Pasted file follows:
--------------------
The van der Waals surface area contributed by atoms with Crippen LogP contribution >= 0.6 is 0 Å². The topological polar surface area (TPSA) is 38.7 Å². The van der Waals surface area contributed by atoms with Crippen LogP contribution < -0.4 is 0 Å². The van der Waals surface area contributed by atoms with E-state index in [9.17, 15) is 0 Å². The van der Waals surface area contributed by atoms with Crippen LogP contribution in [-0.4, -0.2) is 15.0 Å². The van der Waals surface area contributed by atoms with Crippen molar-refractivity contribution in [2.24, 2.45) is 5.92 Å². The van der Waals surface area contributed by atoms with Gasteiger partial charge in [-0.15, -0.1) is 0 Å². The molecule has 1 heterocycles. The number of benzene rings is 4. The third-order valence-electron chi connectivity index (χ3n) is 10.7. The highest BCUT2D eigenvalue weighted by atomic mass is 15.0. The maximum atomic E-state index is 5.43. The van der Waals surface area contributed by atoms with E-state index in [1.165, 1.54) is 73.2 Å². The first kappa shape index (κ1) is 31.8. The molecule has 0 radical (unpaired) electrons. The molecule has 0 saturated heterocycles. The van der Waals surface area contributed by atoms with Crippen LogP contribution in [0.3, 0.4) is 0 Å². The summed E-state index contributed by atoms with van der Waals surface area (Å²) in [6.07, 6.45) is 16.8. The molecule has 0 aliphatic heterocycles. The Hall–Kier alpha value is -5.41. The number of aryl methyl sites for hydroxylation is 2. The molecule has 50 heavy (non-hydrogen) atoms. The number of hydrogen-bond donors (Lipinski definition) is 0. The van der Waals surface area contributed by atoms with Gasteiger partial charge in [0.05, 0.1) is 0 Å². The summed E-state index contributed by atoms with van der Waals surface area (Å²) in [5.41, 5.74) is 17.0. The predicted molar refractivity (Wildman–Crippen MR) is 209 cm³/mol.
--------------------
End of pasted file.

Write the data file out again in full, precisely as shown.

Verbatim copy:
The van der Waals surface area contributed by atoms with Crippen LogP contribution >= 0.6 is 0 Å². The topological polar surface area (TPSA) is 38.7 Å². The van der Waals surface area contributed by atoms with Crippen LogP contribution < -0.4 is 0 Å². The van der Waals surface area contributed by atoms with E-state index in [9.17, 15) is 0 Å². The van der Waals surface area contributed by atoms with Crippen LogP contribution in [-0.4, -0.2) is 15.0 Å². The van der Waals surface area contributed by atoms with Crippen molar-refractivity contribution in [2.24, 2.45) is 5.92 Å². The van der Waals surface area contributed by atoms with Gasteiger partial charge in [-0.15, -0.1) is 0 Å². The molecule has 1 heterocycles. The number of benzene rings is 4. The third-order valence-electron chi connectivity index (χ3n) is 10.7. The highest BCUT2D eigenvalue weighted by atomic mass is 15.0. The maximum atomic E-state index is 5.43. The van der Waals surface area contributed by atoms with E-state index in [1.165, 1.54) is 73.2 Å². The first kappa shape index (κ1) is 31.8. The molecule has 0 radical (unpaired) electrons. The molecule has 0 saturated heterocycles. The van der Waals surface area contributed by atoms with Crippen LogP contribution in [0.3, 0.4) is 0 Å². The summed E-state index contributed by atoms with van der Waals surface area (Å²) in [6.07, 6.45) is 16.8. The molecule has 0 aliphatic heterocycles. The Hall–Kier alpha value is -5.41. The number of aryl methyl sites for hydroxylation is 2. The molecule has 50 heavy (non-hydrogen) atoms. The number of hydrogen-bond donors (Lipinski definition) is 0. The van der Waals surface area contributed by atoms with Gasteiger partial charge in [0.05, 0.1) is 0 Å². The summed E-state index contributed by atoms with van der Waals surface area (Å²) in [5.41, 5.74) is 17.0. The predicted molar refractivity (Wildman–Crippen MR) is 209 cm³/mol.